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Religious intolerance in India: Tough times mostly for women



These are difficult and troubled times in India. What began as a trickle of protests has now assumed huge torrents. A number of Indian authors have returned their literary awards to protest against rising religious intolerance in the country.

Writers, artists, scientists, historians and filmmakers in the South Asian nation have openly slammed the government of Prime Minister Narendra Modi, accusing it of contributing to the “highly vitiated” atmosphere prevailing in the country.

“Over the past two years, in particular, there has been an increasing sense that the space for liberal discussion in the country is becoming narrower,” says renowned historian Romila Thapar.

Intellectuals cite repeated instances of banning books as well as threats and assassinations in the recent months as a sign of growing attempts by right-wing fringe elements to curtail freedoms and impose their ideologies on others. Is Prime Minister Narendra Modi’s politics emboldening the hardliners? The answer is obviously – Yes.

India's Prime Minister Narendra Modi © REUTERS/Danish Ismail

India’s Prime Minister Narendra Modi © REUTERS/Danish Ismail

The fact that women have always had it hard in India is not new. Sexual violence, rape, female feticide, harassment in work places, acid attacks, and voyeurism are just some of the violations staring at them and which they have to counter on a regular basis.

Now, they encounter another depressing scenario. Religious intolerance.

So was it a surprise that film superstar Aamir Khan spoke up on the “intolerance” debate and shared what he called his growing disquiet over a number of incidents this week?

“When I chat with Kiran (his wife -ed) at home, she says, ‘should we move out of India?'” That’s a disastrous and big statement for Kiran to make. She fears for her child. She fears what the atmosphere around us will be. She feels scared to open the newspapers every day,” said the super star.

That obviously indicates there is this sense of growing disquiet, there is growing despondency apart from alarm.

His comments touched off a storm.

But leading up to these disquieting events have been attacks on women, who have become the brunt of attacks of the moral and hard-line Hindu squads.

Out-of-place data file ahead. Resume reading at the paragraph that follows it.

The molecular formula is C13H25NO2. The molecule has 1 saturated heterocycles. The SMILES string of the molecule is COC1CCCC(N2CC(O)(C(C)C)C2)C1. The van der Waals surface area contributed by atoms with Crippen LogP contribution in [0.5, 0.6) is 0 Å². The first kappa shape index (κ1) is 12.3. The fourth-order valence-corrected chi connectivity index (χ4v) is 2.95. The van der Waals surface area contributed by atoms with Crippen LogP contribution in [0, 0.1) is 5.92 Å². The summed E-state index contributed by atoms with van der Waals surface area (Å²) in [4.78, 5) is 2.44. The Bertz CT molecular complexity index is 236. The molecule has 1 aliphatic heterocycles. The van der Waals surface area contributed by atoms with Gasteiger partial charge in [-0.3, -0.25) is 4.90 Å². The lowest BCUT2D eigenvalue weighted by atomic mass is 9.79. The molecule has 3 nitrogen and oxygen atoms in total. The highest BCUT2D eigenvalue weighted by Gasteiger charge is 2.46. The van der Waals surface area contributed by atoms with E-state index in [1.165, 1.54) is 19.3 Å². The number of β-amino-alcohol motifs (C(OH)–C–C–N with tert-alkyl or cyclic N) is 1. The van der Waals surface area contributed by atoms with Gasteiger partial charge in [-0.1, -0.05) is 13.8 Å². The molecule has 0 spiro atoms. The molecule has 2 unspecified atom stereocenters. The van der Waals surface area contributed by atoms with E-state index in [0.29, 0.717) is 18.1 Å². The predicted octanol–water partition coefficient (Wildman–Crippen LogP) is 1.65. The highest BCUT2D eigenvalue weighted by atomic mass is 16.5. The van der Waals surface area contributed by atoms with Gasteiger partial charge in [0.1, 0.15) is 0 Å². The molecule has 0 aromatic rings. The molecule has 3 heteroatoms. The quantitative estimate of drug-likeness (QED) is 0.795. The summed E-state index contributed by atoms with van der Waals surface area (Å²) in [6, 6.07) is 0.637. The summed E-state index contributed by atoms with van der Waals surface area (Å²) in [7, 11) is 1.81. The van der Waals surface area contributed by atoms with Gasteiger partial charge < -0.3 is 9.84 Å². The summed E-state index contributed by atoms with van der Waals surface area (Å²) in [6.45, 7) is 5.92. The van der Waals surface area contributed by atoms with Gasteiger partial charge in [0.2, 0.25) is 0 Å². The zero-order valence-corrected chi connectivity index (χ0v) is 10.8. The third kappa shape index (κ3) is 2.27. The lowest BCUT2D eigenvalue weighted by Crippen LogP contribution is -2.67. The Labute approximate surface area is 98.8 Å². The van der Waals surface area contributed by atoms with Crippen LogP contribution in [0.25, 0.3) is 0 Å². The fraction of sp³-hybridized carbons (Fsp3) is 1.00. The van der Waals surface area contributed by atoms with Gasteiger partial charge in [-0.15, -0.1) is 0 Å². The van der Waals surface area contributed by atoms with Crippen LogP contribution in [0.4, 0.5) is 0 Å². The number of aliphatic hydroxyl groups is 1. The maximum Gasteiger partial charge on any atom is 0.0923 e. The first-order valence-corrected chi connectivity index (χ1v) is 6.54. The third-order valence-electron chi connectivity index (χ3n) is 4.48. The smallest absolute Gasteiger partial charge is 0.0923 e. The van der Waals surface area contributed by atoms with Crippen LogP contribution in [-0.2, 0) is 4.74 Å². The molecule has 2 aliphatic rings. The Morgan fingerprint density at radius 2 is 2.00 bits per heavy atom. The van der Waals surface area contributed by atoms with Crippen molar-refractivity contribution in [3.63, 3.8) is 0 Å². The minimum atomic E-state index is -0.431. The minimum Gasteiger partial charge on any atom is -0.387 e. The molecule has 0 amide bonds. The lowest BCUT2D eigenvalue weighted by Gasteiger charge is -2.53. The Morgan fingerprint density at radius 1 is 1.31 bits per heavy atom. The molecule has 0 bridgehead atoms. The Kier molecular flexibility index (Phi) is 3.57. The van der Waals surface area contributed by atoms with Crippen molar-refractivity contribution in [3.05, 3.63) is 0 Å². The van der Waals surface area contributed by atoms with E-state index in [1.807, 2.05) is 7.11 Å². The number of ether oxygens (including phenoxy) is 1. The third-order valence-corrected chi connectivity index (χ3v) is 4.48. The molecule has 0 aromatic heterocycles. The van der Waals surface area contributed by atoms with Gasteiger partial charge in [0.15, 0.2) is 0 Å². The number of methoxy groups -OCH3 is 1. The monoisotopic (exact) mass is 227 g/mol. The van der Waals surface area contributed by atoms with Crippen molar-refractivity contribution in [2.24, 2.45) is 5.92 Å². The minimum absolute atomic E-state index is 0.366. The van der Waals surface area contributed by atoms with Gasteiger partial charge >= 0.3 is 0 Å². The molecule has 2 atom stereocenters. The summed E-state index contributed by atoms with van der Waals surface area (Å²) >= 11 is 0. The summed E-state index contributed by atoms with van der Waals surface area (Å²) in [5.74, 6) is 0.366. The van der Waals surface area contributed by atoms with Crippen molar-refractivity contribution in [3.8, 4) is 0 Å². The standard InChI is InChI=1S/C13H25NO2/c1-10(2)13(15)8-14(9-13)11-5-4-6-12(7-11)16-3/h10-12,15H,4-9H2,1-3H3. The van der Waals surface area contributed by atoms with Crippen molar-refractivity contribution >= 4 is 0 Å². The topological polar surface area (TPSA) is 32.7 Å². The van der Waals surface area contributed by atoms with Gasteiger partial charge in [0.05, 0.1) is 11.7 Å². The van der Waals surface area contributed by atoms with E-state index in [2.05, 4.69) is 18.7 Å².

Love jihads of all things are a bogey, an invention of the right-wing organizations that use a wide variety of methods – “violence, intimidation, emotional blackmail, duplicity and drugs” – to split up Hindu-Muslim couples.

There are enough Indian Hindu women to testify who are branded victims of ‘love jihad’, by right wing groups despite the fact that not a single woman they claimed to have rescued ever sought their help.

“They (vested groups) file fake rape and kidnapping cases against Muslim youth who elope with or marry Hindu women. It is not true. It is done on one’s volition,” exclaims Maneesha Sethi, who ran away with her Muslim boyfriend, Salim.

A female labourer carried away watermelons following an auction at the Gaddiannaram wholesale fruit market on the outskirts of Hyderabad. © NOAH SEELAM/AFP/Getty Images

© NOAH SEELAM/AFP/Getty Images

It is happening and in many ways surreptitiously which has not got enough media publicity.

In the central state of Madhya Pradesh and in a shocking incident, a minor Dalit (untouchable caste) girl was allegedly ‘thrashed’ by higher caste persons after the victim’s shadow fell on a muscleman belonging to their family.

The problem began when the girl was fetching water from a village hand pump and her shadow fell on muscleman Puran Yadav (belonging to a higher caste) when he happened to pass from there.

The episode enraged the family of the muscleman to such an extent that the women of the family severely beat the girl and threatened that if she was spotted again at the hand pump, they would kill her.

If that was not enough, a famous college in Kolkata, Scottish Church, prescribed dress code for girls. The college also banned short skirts, slit skirts and round-neck t-shirts.

The decision of the college authorities’ sparked controversy as students of the college expressed their disappointment with the prescribed dress code. The freedom to be who you really are is paramount, and clothing is only a single avenue of expression.

Tough times. Yes. Tensions between communities are rising. And the women are taking the hit.

Author: Murali Krishnan

Editor: Marjory Linardy



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27.11.2015 | 15:28